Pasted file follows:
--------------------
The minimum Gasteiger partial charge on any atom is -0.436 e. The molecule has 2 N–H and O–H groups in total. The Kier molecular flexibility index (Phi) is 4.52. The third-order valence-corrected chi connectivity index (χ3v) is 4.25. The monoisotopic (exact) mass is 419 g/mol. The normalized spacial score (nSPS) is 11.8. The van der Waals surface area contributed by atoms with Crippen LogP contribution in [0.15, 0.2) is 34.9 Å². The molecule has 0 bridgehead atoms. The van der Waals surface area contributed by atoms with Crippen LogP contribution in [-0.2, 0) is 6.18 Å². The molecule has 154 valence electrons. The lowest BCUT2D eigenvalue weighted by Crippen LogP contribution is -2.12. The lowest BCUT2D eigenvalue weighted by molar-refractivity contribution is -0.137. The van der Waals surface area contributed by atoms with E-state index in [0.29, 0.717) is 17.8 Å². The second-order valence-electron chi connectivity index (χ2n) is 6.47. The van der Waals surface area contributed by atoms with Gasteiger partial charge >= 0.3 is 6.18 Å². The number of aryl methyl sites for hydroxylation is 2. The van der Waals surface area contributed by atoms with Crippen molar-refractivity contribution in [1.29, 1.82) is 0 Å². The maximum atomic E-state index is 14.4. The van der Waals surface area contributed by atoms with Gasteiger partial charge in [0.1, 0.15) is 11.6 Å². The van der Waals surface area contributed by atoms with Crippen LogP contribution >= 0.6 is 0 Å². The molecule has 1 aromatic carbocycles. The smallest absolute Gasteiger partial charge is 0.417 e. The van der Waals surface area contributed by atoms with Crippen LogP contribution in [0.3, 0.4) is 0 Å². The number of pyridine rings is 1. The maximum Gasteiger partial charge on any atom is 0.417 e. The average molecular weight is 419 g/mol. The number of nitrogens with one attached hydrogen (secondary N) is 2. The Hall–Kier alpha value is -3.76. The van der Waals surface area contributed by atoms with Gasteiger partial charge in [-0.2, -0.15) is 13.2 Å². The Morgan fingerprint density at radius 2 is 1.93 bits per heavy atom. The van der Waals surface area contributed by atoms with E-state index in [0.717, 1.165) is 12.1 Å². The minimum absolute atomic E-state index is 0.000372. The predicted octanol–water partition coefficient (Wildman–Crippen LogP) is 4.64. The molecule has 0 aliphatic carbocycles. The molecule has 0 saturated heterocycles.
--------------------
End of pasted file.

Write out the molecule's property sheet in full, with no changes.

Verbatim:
The minimum Gasteiger partial charge on any atom is -0.436 e. The molecule has 2 N–H and O–H groups in total. The Kier molecular flexibility index (Phi) is 4.52. The third-order valence-corrected chi connectivity index (χ3v) is 4.25. The monoisotopic (exact) mass is 419 g/mol. The normalized spacial score (nSPS) is 11.8. The van der Waals surface area contributed by atoms with Crippen LogP contribution in [0.15, 0.2) is 34.9 Å². The molecule has 0 bridgehead atoms. The van der Waals surface area contributed by atoms with Crippen LogP contribution in [-0.2, 0) is 6.18 Å². The molecule has 154 valence electrons. The lowest BCUT2D eigenvalue weighted by Crippen LogP contribution is -2.12. The lowest BCUT2D eigenvalue weighted by molar-refractivity contribution is -0.137. The van der Waals surface area contributed by atoms with E-state index in [0.29, 0.717) is 17.8 Å². The second-order valence-electron chi connectivity index (χ2n) is 6.47. The van der Waals surface area contributed by atoms with Gasteiger partial charge >= 0.3 is 6.18 Å². The number of aryl methyl sites for hydroxylation is 2. The van der Waals surface area contributed by atoms with Crippen molar-refractivity contribution in [1.29, 1.82) is 0 Å². The maximum atomic E-state index is 14.4. The van der Waals surface area contributed by atoms with Gasteiger partial charge in [0.1, 0.15) is 11.6 Å². The van der Waals surface area contributed by atoms with Crippen LogP contribution >= 0.6 is 0 Å². The molecule has 1 aromatic carbocycles. The smallest absolute Gasteiger partial charge is 0.417 e. The van der Waals surface area contributed by atoms with Crippen LogP contribution in [0.3, 0.4) is 0 Å². The number of pyridine rings is 1. The maximum Gasteiger partial charge on any atom is 0.417 e. The average molecular weight is 419 g/mol. The number of nitrogens with one attached hydrogen (secondary N) is 2. The Hall–Kier alpha value is -3.76. The van der Waals surface area contributed by atoms with Gasteiger partial charge in [-0.2, -0.15) is 13.2 Å². The Morgan fingerprint density at radius 2 is 1.93 bits per heavy atom. The van der Waals surface area contributed by atoms with E-state index in [0.717, 1.165) is 12.1 Å². The minimum absolute atomic E-state index is 0.000372. The predicted octanol–water partition coefficient (Wildman–Crippen LogP) is 4.64. The molecule has 0 aliphatic carbocycles. The molecule has 0 saturated heterocycles.